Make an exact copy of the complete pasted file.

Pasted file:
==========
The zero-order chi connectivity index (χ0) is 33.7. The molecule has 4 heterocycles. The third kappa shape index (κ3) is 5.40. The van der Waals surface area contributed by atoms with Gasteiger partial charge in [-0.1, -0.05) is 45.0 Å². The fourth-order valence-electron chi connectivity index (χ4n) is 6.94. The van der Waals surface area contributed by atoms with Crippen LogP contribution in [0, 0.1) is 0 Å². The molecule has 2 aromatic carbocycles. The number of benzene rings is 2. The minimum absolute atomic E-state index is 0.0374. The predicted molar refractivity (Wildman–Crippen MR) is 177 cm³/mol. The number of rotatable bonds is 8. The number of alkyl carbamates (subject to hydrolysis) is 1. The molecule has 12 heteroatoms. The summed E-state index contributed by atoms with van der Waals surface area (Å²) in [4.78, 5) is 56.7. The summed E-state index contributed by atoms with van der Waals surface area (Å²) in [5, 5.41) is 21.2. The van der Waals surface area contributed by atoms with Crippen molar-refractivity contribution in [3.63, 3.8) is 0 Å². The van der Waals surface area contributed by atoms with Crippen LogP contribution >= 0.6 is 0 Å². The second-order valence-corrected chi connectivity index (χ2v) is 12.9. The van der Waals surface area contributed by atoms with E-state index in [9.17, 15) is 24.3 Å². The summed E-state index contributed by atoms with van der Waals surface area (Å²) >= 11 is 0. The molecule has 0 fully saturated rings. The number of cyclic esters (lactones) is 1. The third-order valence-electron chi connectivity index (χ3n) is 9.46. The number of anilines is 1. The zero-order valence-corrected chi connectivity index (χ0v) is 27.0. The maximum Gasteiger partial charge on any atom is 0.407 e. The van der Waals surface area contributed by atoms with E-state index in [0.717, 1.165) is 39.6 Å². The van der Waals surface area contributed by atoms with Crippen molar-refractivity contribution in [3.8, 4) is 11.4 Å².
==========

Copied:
The zero-order chi connectivity index (χ0) is 33.7. The molecule has 4 heterocycles. The third kappa shape index (κ3) is 5.40. The van der Waals surface area contributed by atoms with Gasteiger partial charge in [-0.1, -0.05) is 45.0 Å². The fourth-order valence-electron chi connectivity index (χ4n) is 6.94. The van der Waals surface area contributed by atoms with Crippen LogP contribution in [0, 0.1) is 0 Å². The molecule has 2 aromatic carbocycles. The number of benzene rings is 2. The minimum absolute atomic E-state index is 0.0374. The predicted molar refractivity (Wildman–Crippen MR) is 177 cm³/mol. The number of rotatable bonds is 8. The number of alkyl carbamates (subject to hydrolysis) is 1. The molecule has 12 heteroatoms. The summed E-state index contributed by atoms with van der Waals surface area (Å²) in [4.78, 5) is 56.7. The summed E-state index contributed by atoms with van der Waals surface area (Å²) in [5, 5.41) is 21.2. The van der Waals surface area contributed by atoms with Crippen molar-refractivity contribution in [3.63, 3.8) is 0 Å². The van der Waals surface area contributed by atoms with Crippen LogP contribution >= 0.6 is 0 Å². The second-order valence-corrected chi connectivity index (χ2v) is 12.9. The van der Waals surface area contributed by atoms with E-state index in [9.17, 15) is 24.3 Å². The summed E-state index contributed by atoms with van der Waals surface area (Å²) >= 11 is 0. The molecule has 0 fully saturated rings. The number of cyclic esters (lactones) is 1. The third-order valence-electron chi connectivity index (χ3n) is 9.46. The number of anilines is 1. The zero-order valence-corrected chi connectivity index (χ0v) is 27.0. The maximum Gasteiger partial charge on any atom is 0.407 e. The van der Waals surface area contributed by atoms with E-state index in [0.717, 1.165) is 39.6 Å². The van der Waals surface area contributed by atoms with Crippen molar-refractivity contribution in [3.8, 4) is 11.4 Å².